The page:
In late January, Microsoft announced that a near-future Office 365 update would roll out a Chrome extension forcing all searches to run through Bing, regardless of the user’s configured search engine preference. Several weeks of torches and pitchforks from sysadmins and users alike seem to have convinced the company that this was a tactical error, and today Microsoft announced a change of plans—although they couldn’t resist prefacing it by announcing how exciting the original, unpopular change really was.
On January 22, 2020 we announced in advance that the Microsoft Search in Bing browser extension would be made available through Office 365 ProPlus on Windows devices starting at the end of February. Since then, we’ve heard from many customers who are excited about the value Microsoft Search provides through Bing and the simplicity of deploying that value through Office 365 ProPlus. With Microsoft Search integrated, Bing becomes a single search engine for users to find what they need – both from inside their organization and the public web.
But we’ve also heard concerns about the way we were planning to roll this value out.
The Microsoft Search in Bing browser extension will no longer be deployed by default to Office 365 Pro Plus users. Instead, administrators will get a new toggle in the Admin Center allowing them to deploy the extension to their organization—and, importantly, the toggle defaults to off.
For now, even when an admin decides to toggle the feature on, it only affects managed (Active Directory domain joined) devices—employees’ personal and home computers won’t get Binged as a result, even if they’ve used some of the five legitimate installations per license to put Office 365 Pro Plus on those devices. (Microsoft does plan additional settings to allow more granular control of unmanaged devices in the future, so BOFHs will simply need to be patient.)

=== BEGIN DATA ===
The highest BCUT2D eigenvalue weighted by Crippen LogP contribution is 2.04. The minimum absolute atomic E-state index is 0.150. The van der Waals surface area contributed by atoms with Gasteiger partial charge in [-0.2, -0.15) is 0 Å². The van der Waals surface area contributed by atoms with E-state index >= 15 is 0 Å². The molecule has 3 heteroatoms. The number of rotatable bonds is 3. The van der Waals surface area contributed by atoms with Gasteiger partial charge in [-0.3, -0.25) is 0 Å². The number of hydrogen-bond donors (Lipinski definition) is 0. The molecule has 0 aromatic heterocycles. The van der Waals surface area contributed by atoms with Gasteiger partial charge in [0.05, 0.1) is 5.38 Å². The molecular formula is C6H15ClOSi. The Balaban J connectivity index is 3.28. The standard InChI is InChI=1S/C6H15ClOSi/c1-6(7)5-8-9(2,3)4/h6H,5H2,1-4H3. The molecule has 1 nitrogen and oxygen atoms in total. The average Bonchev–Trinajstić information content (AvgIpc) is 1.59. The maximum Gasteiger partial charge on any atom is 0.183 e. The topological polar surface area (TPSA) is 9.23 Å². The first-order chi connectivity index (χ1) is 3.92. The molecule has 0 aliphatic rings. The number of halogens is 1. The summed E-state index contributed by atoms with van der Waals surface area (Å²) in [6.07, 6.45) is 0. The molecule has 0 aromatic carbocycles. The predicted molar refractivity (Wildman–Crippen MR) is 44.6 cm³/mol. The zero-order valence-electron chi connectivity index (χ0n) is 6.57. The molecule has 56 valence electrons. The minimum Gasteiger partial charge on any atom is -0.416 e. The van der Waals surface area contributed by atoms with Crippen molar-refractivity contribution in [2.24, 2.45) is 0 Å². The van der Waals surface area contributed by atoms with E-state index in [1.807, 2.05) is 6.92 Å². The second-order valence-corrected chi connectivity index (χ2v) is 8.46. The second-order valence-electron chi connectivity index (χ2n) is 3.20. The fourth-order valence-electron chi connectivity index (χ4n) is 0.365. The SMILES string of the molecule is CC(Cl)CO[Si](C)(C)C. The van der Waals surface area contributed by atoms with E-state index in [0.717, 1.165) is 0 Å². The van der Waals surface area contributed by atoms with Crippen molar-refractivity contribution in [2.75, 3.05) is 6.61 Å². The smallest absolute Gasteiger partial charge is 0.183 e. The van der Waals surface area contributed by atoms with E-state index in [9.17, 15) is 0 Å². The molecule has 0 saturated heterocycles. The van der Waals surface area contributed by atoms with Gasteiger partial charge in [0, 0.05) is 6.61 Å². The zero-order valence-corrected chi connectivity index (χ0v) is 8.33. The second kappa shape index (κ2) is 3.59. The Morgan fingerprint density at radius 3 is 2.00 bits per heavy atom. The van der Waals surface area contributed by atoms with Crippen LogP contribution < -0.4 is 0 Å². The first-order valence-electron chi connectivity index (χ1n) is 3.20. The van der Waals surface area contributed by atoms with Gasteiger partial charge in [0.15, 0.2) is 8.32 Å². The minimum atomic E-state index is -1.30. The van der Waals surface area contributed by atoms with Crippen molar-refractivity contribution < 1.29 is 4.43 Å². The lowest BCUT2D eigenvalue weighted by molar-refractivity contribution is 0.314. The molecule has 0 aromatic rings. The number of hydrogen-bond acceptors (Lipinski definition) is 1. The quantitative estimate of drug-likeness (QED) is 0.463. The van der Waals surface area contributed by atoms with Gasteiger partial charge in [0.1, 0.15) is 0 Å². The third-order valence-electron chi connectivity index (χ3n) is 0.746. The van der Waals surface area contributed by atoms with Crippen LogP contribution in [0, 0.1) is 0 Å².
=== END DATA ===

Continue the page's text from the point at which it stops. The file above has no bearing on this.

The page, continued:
Those few organizations that decide to toggle the feature on will likely receive a lot of flak from their own users about it. With the Microsoft Search in Bing extension installed, the user-controlled default search setting becomes irrelevant, and every search in the bar goes through Bing regardless. Confusingly, this can be overridden—but only within the extension itself, not in the browser’s own configurations.
To be completely fair to Microsoft, its demo screenshots of Microsoft Search do look fairly compelling—in one screenshot, an employee profile visible only inside the corporation pops up in a search for that employee’s name; in another, a link out to a company vacation scheduling tool shows up on a search for “vacation policy.” Of course, even aside from search engine preferences, this does raise a question of how much work is required to get Bing to find these types of resources in the first place.
The employee profile in the screenshot could be lifted directly from Active Directory user information, but we’re not sure Bing would automatically find every oddball spreadsheet, Web form, and third-party scheduling tool you might find in use in real-world companies. If Microsoft Search for Bing ends up providing results no better maintained than the typical internal SharePoint intranet site, the value proposition would be sharply reduced.